Leo Laporte (01:43:59):
What was it? A Jesuit podcast network or something? I mean, was it a friendly Yes. Was it friendly? Okay.
That's why it was friendly. Yeah,
Leo Laporte (01:44:07):
It was friendly. Yeah. I don't think he'd want to talk to me. You know, how tough I can be,
Leo Laporte (01:44:14):
I'm the morally surfer of twi. You
Know windows are Mac. Yeah. Right.
Leo Laporte (01:44:19):
Emax or Vim? Where, where do you
Stand on here? Let's talk about the real religious debate. Theor spaces.
Leo Laporte (01:44:24):
<Laugh>. Oh, there's a religious debate. Don't get me started. Don't get me started. I
Mean, look, look, that's not a real religious debate because obviously you go with tabs. I mean, what
Leo Laporte (01:44:35):
Are you Talk, whatcha are you
Leo Laporte (01:44:37):
About We're gonna be here for a while. Are you in insane? You're going straight
Leo Laporte (01:44:42):
To, you're not. No, do not passco. The United States House Foreign Affairs Committee on Wednesday voted along party lines to give President Biden the power to ban TikTok, ban it entirely in the United States, not just for government workers, for everybody. 24 to 16 would grant the administration new powers to ban the bite dance owned app used by over a hundred million Americans, including my son, who is making a living on TikTok. Representative Michael McCall, the chair of the committee who sponsored the bill says, TikTok is a national security threat. It's time to act. Anyone with TikTok downloaded on the devices, given the Chinese Communist Party a back door to all their personal information, it's a spy balloon into their phone. Oh Lord, wait. Timely. Oh Lord.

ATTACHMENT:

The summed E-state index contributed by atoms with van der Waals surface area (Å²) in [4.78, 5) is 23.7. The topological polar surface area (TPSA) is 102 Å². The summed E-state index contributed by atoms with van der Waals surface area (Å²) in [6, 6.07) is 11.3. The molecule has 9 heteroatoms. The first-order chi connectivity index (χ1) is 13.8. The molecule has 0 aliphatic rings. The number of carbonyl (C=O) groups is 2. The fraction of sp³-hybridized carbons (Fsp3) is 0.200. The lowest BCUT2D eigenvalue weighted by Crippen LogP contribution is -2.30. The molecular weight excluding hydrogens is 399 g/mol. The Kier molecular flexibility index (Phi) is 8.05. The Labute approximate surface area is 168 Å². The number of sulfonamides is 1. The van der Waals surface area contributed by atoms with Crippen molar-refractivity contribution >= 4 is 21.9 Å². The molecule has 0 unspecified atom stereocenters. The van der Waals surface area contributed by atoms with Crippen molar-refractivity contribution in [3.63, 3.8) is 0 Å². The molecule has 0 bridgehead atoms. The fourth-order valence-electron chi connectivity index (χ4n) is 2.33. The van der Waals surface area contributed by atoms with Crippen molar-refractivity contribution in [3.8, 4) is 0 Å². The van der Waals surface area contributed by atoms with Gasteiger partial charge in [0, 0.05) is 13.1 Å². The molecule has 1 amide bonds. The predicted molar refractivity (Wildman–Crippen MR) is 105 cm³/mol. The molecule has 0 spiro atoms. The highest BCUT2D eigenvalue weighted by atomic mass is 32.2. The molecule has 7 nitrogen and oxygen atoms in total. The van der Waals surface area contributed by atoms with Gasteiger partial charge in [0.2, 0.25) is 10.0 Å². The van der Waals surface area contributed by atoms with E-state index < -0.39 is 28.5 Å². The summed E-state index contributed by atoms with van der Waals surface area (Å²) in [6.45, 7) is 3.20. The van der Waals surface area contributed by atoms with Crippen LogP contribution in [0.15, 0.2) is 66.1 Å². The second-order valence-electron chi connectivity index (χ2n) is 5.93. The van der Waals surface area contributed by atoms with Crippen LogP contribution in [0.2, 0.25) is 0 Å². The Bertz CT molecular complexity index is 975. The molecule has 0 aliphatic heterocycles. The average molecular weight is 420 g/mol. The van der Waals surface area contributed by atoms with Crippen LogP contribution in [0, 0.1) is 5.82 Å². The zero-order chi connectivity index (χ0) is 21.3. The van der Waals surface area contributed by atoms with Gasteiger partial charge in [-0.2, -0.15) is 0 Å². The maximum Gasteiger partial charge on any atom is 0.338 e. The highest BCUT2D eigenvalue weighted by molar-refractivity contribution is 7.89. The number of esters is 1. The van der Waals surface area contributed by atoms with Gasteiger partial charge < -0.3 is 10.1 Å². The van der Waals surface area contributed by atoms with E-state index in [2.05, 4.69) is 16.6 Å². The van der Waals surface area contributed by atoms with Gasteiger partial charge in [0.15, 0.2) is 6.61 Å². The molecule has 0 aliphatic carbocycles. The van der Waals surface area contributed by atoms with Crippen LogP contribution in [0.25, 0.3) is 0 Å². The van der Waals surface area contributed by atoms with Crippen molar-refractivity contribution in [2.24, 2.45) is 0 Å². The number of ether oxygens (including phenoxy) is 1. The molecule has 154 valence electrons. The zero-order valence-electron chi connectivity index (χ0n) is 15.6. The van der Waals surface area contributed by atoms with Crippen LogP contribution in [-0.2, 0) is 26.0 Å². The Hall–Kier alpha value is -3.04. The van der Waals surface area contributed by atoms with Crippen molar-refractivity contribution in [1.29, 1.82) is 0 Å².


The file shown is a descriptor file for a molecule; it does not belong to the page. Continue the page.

100%. Absolutely true. Let me tweet about that on this Huawei phone. <Laugh> from China. I'm sure you know, they'll, they'll fix it. They
Leo Laporte (01:45:50):
Know. You know, it's ironic cuz often the people, including the FCC commissioners said TikTok should be banned. Who say this are people who also said to the nation's telecom companies, take all the info you want. Sell it to data brokers. Right. Go right ahead. In fact, as some have pointed out, if the Chinese really wanted to know about us, all they'd have to do is go to those data brokers and buy the information. It's all out there. Right. But no, they don't, they're not interested. So where, okay, I shouldn't look, I'm gonna zip it. Obviously I have a dog in this hunt. I should recuse it. Although my son is smart, he's moved to Instagram. Pretty much. <Laugh> another, another privacy protecting group. You might mm-hmm. <Affirmative>,
You might mm-hmm. <Affirmative>. Yeah. Good thing that they don't do any data
Leo Laporte (01:46:35):
Collection. No data collection on instant Uhuh
Meta is very straightforward. No.
Leo Laporte (01:46:40):
What do you think <laugh>, Dan Warren, I mean, <laugh>, what, what do
You think? Well, two, two things can be true simultaneously,
Dan Moren (01:46:48):